Wednesday, January 20, 2016

Desert to Pacific Ocean: San Diego Trans County Trail

Salton Sea & petrified tilapia (Photo by Marie Haddad)

Last week, we hiked from the Salton Sea to Torrey Pines State Park. It was predominantly a desert hike, starting at a large inland salt water lake and finishing at the Pacific Ocean, north of the city of San Diego.

There were a number of firsts for us on this hike - hiking in a true desert, backpacking with a group, and backpacking together for more than a week. 

The route is a new one, put together by Brett Richey, who was one of the leaders of the group and a solidly kind person. he and some of his fellow Pacific Crest Trail hiker friends have been walking the route together for a few years now, as a kind of hiker family reunion. Reed and I were fortunate to connect with them via their Facebook group. They agreed to let us jump in with them and thus they put two extra gallons of water at each of three water caches for us. 

West side of the Salton Sea

I had hoped to write more about our journey as we were making it. Unfortunately, I wasn't able to due to my energy level, wifi availability and then a raging El Nino storm, which booted us from the train for two days. When we came from Seattle to southern California, we knew that El Nino would potentially affect us. We were somewhat dismissive, and didn't think that it's rain would be a big change for us, coming from the Pacific Northwest. We were wrong. The rain, which turned to snow and then hail, then sleet and back to snow again was one thing. Quite another was dealing with 50 mile per hour winds as we climbed Oriflame Canyon and crossed the Pacific Crest Trail on Mount Laguna. Darkness fell even earlier than usual due to the storm and we decided that our best option was to pitch our tent in a small hole in a manzanita grove. The storm raged all night long, flattening our tent on top of us when the biggest gusts blasted. Amazingly, we did manage to sleep most of the long night. In the morning, we waited for a let up in the rain and packed up quickly with our frozen fingers and began walking in order to stave off hypothermia. At times, we were pushed backwards by the gusting of the wind.

The SDTCT Route
It was a miserable 6 mile march to the Lake Cuyamaca Restaurant and Store. We stumbled inside, were warmly greeted and cared for by the server working that day. She allowed us the use of the cafe's phone. We phoned a friend, Todd, who graciously offered to drive out to rescue us, which was a 2 hour+ round trip for him, in the middle of his workday. I will long remember his kindness. 

So, we spent two days off trail, waiting for the storm to subside. Two days later, we got back on trail, with two fellow hikers.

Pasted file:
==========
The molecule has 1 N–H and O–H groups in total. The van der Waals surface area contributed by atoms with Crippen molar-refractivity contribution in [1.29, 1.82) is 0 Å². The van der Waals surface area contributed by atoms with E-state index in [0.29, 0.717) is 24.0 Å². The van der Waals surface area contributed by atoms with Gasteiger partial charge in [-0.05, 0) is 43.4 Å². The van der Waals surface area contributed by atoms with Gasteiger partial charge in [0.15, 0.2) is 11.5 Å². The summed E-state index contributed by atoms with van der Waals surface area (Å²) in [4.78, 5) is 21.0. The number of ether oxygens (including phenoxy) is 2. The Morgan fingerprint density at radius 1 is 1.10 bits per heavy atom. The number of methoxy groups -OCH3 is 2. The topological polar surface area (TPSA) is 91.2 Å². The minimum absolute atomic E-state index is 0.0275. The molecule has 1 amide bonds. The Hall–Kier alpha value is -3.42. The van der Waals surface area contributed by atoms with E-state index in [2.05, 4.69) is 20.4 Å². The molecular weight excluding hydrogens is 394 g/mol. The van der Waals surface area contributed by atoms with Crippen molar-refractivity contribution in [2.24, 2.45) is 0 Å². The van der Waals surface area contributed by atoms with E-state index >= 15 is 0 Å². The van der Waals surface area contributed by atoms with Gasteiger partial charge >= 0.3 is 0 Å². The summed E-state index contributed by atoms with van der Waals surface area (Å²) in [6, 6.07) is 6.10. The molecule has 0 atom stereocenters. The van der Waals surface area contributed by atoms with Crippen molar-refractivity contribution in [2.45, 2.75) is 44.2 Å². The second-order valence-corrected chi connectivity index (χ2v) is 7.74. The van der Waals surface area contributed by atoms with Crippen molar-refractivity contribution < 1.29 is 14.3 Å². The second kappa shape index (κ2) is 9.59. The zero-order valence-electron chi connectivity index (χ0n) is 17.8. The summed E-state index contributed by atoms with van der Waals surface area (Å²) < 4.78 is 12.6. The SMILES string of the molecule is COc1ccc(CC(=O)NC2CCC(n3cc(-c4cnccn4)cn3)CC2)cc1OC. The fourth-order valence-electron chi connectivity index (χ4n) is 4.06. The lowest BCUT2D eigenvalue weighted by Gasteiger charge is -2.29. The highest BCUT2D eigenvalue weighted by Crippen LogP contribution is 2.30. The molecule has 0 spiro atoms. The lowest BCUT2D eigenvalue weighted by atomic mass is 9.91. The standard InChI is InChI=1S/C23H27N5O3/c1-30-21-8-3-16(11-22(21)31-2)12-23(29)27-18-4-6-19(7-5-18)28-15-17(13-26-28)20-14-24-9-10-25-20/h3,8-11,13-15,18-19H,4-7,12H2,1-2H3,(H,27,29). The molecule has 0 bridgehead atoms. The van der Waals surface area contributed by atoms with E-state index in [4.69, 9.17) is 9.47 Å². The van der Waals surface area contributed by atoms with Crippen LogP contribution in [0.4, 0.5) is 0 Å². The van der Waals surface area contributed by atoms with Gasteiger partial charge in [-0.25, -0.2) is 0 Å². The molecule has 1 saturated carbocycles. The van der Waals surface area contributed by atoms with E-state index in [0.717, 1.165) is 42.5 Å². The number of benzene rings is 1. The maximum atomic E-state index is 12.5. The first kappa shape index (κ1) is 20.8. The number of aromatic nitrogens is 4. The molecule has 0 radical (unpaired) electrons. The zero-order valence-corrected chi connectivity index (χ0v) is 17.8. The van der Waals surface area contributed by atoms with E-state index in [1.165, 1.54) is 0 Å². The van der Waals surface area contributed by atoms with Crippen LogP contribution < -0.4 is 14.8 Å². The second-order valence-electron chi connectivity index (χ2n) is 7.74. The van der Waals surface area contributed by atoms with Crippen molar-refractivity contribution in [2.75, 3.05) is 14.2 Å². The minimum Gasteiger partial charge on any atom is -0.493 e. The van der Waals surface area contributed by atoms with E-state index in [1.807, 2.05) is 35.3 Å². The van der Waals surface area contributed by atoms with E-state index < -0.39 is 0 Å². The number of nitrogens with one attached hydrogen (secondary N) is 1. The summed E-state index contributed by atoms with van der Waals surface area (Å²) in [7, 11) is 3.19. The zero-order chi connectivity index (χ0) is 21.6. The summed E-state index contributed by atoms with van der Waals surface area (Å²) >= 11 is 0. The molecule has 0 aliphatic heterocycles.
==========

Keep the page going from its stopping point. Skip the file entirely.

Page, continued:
At Lake Cuyamaca Store, mile 83 on the route, about to start hiking again, post El Nino storm (Photo by Marie Haddad)

The second half of the route was even more enjoyable on its second half. Perhaps it was because our bodies had adjusted to the mileage and we had gotten used to being dirtier. In any case, the hiking was wonderful, through beautiful canyons and over ridges. The most physically demanding portion was the cross-country / bushwhack up to the summit of El Cajon Mountain. We summited and thus ended our battle with the thick manzanita and scrub oak just after the sun had set. The way down required weaving through large boulders. Unfortunately, my headlamp battery died as I turned it on, Reed's was weak, and Girl Scout's headlamp had been stolen by a bush somewhere in our cross-country section. We slowly descended to the saddle between El Cajon & El Capitan and pitched our tents at the first decent place, which happened to be immediately in the trail. 
Emergency water cache near summit of El Cajon  (Photo by Girl Scout)
On the 8th day we finally rendezvoused with the rest of the group, and then we were 14 hikers in total. We camped on a fire road in Poway that night, a short walk from the Costco, where we had filled our bellies all afternoon. 

Descending to the headwaters of the San Diego River

Our final two days were spent walking through the Penasquitas Canyon and out the Pacific Ocean.  The route was gorgeous. A real treat that amidst the housing and other civilization of San Diego, the canyon is wild and open. We spent our final night camped as a group in one of its meadows. The next morning we woke to ice in our water bottles and frost over everything. A few hours later, the sun and temperatures had risen enough to be able to plunge our filthy bodies into the Pacific Ocean at Torrey Pines State Park. All of the miles had been hiked we had gotten to know a new group of hikers. There was accomplishment, yes, and there was also sadness at the reality of parting ways and each person going on to the next thing. I am grateful to have had the opportunity to walk for 9 days with a fantastic group of people. 

After our plunge in the Pacific Ocean

The Beach beneath the cliffs of Torrey Pines Preserve

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